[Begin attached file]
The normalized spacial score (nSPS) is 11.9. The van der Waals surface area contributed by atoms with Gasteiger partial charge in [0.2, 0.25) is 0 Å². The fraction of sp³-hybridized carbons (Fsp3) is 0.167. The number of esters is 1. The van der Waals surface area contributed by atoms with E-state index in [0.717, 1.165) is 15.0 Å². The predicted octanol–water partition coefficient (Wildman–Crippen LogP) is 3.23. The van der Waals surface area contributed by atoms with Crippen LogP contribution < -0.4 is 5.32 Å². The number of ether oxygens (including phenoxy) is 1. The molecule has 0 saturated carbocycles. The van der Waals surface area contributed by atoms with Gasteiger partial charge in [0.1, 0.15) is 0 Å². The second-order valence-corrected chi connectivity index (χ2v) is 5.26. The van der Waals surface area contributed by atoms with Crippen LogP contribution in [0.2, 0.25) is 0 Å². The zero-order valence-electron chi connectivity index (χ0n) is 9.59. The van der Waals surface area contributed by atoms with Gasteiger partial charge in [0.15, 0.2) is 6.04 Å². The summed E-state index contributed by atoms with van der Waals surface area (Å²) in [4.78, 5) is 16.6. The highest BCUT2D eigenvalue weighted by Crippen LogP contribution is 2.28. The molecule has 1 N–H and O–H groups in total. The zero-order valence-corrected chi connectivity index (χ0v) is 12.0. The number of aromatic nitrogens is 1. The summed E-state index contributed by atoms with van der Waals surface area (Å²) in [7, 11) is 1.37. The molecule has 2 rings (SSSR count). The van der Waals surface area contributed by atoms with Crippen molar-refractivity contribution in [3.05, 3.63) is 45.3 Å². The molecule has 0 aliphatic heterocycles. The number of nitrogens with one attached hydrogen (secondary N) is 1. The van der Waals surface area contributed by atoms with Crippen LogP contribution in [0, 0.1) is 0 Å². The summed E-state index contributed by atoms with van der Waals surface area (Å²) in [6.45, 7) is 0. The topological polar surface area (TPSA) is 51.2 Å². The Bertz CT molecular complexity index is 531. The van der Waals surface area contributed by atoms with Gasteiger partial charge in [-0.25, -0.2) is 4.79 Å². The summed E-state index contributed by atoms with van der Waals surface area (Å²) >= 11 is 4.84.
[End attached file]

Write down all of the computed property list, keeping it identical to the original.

The normalized spacial score (nSPS) is 11.9. The van der Waals surface area contributed by atoms with Gasteiger partial charge in [0.2, 0.25) is 0 Å². The fraction of sp³-hybridized carbons (Fsp3) is 0.167. The number of esters is 1. The van der Waals surface area contributed by atoms with E-state index in [0.717, 1.165) is 15.0 Å². The predicted octanol–water partition coefficient (Wildman–Crippen LogP) is 3.23. The van der Waals surface area contributed by atoms with Crippen LogP contribution < -0.4 is 5.32 Å². The number of ether oxygens (including phenoxy) is 1. The molecule has 0 saturated carbocycles. The van der Waals surface area contributed by atoms with Gasteiger partial charge in [0.1, 0.15) is 0 Å². The second-order valence-corrected chi connectivity index (χ2v) is 5.26. The van der Waals surface area contributed by atoms with Crippen LogP contribution in [0.2, 0.25) is 0 Å². The zero-order valence-electron chi connectivity index (χ0n) is 9.59. The van der Waals surface area contributed by atoms with Gasteiger partial charge in [0.15, 0.2) is 6.04 Å². The summed E-state index contributed by atoms with van der Waals surface area (Å²) in [4.78, 5) is 16.6. The highest BCUT2D eigenvalue weighted by Crippen LogP contribution is 2.28. The molecule has 1 N–H and O–H groups in total. The zero-order valence-corrected chi connectivity index (χ0v) is 12.0. The number of aromatic nitrogens is 1. The summed E-state index contributed by atoms with van der Waals surface area (Å²) in [7, 11) is 1.37. The molecule has 2 rings (SSSR count). The van der Waals surface area contributed by atoms with Crippen molar-refractivity contribution in [3.05, 3.63) is 45.3 Å². The molecule has 0 aliphatic heterocycles. The number of nitrogens with one attached hydrogen (secondary N) is 1. The van der Waals surface area contributed by atoms with Crippen LogP contribution in [0, 0.1) is 0 Å². The summed E-state index contributed by atoms with van der Waals surface area (Å²) in [6.45, 7) is 0. The topological polar surface area (TPSA) is 51.2 Å². The Bertz CT molecular complexity index is 531. The van der Waals surface area contributed by atoms with Gasteiger partial charge in [-0.25, -0.2) is 4.79 Å². The summed E-state index contributed by atoms with van der Waals surface area (Å²) >= 11 is 4.84.